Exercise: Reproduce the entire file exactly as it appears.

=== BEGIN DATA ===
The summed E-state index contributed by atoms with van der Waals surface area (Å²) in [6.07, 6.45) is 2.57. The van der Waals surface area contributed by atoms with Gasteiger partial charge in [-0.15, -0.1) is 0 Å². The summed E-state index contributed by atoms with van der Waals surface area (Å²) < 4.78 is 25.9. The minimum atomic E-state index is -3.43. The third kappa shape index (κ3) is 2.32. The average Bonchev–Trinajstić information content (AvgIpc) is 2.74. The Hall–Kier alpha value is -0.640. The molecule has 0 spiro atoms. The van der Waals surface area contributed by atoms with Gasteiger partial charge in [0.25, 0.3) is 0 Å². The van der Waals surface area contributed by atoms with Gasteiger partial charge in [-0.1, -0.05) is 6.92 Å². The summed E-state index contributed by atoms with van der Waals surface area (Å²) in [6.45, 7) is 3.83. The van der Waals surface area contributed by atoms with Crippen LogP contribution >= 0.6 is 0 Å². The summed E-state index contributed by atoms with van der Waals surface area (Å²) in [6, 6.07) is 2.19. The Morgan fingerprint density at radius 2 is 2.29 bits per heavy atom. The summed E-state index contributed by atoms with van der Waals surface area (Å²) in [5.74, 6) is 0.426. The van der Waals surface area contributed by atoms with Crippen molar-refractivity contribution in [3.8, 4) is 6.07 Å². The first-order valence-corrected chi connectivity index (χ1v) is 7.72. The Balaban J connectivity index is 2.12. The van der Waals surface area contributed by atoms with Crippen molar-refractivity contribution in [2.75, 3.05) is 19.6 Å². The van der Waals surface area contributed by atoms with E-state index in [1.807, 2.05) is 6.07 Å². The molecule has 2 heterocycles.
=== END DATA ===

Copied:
The summed E-state index contributed by atoms with van der Waals surface area (Å²) in [6.07, 6.45) is 2.57. The van der Waals surface area contributed by atoms with Gasteiger partial charge in [-0.15, -0.1) is 0 Å². The summed E-state index contributed by atoms with van der Waals surface area (Å²) < 4.78 is 25.9. The minimum atomic E-state index is -3.43. The third kappa shape index (κ3) is 2.32. The average Bonchev–Trinajstić information content (AvgIpc) is 2.74. The Hall–Kier alpha value is -0.640. The molecule has 0 spiro atoms. The van der Waals surface area contributed by atoms with Gasteiger partial charge in [0.25, 0.3) is 0 Å². The van der Waals surface area contributed by atoms with Gasteiger partial charge in [-0.1, -0.05) is 6.92 Å². The summed E-state index contributed by atoms with van der Waals surface area (Å²) in [6.45, 7) is 3.83. The van der Waals surface area contributed by atoms with Crippen LogP contribution >= 0.6 is 0 Å². The summed E-state index contributed by atoms with van der Waals surface area (Å²) in [6, 6.07) is 2.19. The Morgan fingerprint density at radius 2 is 2.29 bits per heavy atom. The summed E-state index contributed by atoms with van der Waals surface area (Å²) in [5.74, 6) is 0.426. The van der Waals surface area contributed by atoms with Crippen molar-refractivity contribution in [3.8, 4) is 6.07 Å². The first-order valence-corrected chi connectivity index (χ1v) is 7.72. The Balaban J connectivity index is 2.12. The van der Waals surface area contributed by atoms with Crippen molar-refractivity contribution in [2.75, 3.05) is 19.6 Å². The van der Waals surface area contributed by atoms with E-state index in [1.807, 2.05) is 6.07 Å². The molecule has 2 heterocycles.